Otherwise, there isn't much to get the pulse going in the driving experience. All models come with anti-lock front disc and rear drum brakes. And while the Versa's light yet precise electric power steering system made the Versa easy to place in urban driving, the steering felt too light at highway speeds and required constant small (over)adjustments at highway speed. That said, ride quality is good among very affordable small cars, and the Versa seems to take on urban potholes or freeway choppiness quite well.
Also at highway speeds, there's no masking that the Versa is one of the cheapest vehicles on the market and that some measures that would have masked noise, vibration, and harshness have been skimped in the name of keeping the bottom-line cost down. Other signs of deep cost-cutting include the hard, hollow plastic door and dash surfaces. Throughout the lineup there are only two interior color themes: Sandstone and Charcoal.
The cabin space of a mid-size csr—almost
With an overall interior volume of 90 cubic feet, in theory the Versa has the cabin of a mid-size car. But while you might be able to fit four adults in the Versa, they might not be comfortable for a long drive. Front seats are a mixed bag; their lower cushions feel flat and short (about par for the class, actually), yet their backrests include surprisingly aggressive side bolsters that curve around your back comfortably (provided your build isn't too stocky). In back, headroom is still quite limited for adults, though. Officially, the backseat is more spacious than that of a Mercedes-Benz E-Class or BMW 5-Series, says Nissan, but at a long-legged 6'-6," I found headroom to be prohibitively tight in the Versa, even though legroom was perfectly adequate. Trunk space is abundant at nearly 15 cubic feet; but it tapers in from the sides at the front, and the back seat is split 60/40 only on the top SL.
Then there's one big, big cheap-out: On all but the top SL model, the backseat of the sedan doesn't fold forward. At all. For those trading in used cars with that feature, there might be some disappointment.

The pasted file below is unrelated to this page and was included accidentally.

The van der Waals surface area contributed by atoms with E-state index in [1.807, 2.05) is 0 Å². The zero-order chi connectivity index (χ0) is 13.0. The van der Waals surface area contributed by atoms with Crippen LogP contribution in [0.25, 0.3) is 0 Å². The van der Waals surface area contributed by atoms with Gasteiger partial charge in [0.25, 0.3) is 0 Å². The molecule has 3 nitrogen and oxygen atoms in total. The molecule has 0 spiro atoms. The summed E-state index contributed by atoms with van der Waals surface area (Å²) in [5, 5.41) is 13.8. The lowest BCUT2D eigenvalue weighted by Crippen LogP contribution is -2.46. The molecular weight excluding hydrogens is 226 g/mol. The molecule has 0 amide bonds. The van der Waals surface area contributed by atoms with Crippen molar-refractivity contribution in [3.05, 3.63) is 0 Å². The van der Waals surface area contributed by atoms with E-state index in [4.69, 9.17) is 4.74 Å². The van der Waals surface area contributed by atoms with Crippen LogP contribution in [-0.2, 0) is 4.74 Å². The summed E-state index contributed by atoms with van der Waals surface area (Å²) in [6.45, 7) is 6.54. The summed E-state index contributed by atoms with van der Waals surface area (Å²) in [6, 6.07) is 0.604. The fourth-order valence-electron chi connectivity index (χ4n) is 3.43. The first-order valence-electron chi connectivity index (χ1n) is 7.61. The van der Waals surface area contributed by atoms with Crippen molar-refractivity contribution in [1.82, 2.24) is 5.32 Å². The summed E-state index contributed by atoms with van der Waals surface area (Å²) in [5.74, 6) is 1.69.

The new Versa Sedan will be available at dealerships beginning next month and initially offered in three different models: 1.6 S, 1.6 SV, and 1.6 SL. Base S models come with manual wind-up windows, no power mirrors, and strictly the basics, but air conditioning is now included in all models.
Nissan is again planning to rely on pricing as its trump card, straight out of the starting gate. It boasts that a 2012 Versa S, with manual transmission, A/C, and CD sound, is priced $3,205 below the Accent.
Other standard safety equipment on the Versa includes roof-mounted side airbags covering all outboard occupants, side-impact torso airbags in front, and electronic stability control. Versa SV models get cruise control; power windows and locks; keyless entry; chromed door handles; plus numerous trim and visual upgrades. Top SL models get the split-folding back seat, plus alloy wheels, Bluetooth, and fog lamps. Top options, all in simplified packages, include Bluetooth, XM Satellite Radio, a navigation system with XM NavTraffic, and USB/iPod controls. Fully loaded, a Versa SL costs about $18k.
So is the Versa for you? Based on our first driving experience, we can say that the new version is just as much (if not more) of an appliance as the outgoing. It'll get you to work reliably, safely, and quite comfortably. The Versa's design and purpose isn't all that charming, but it fits a need, and it fits it well.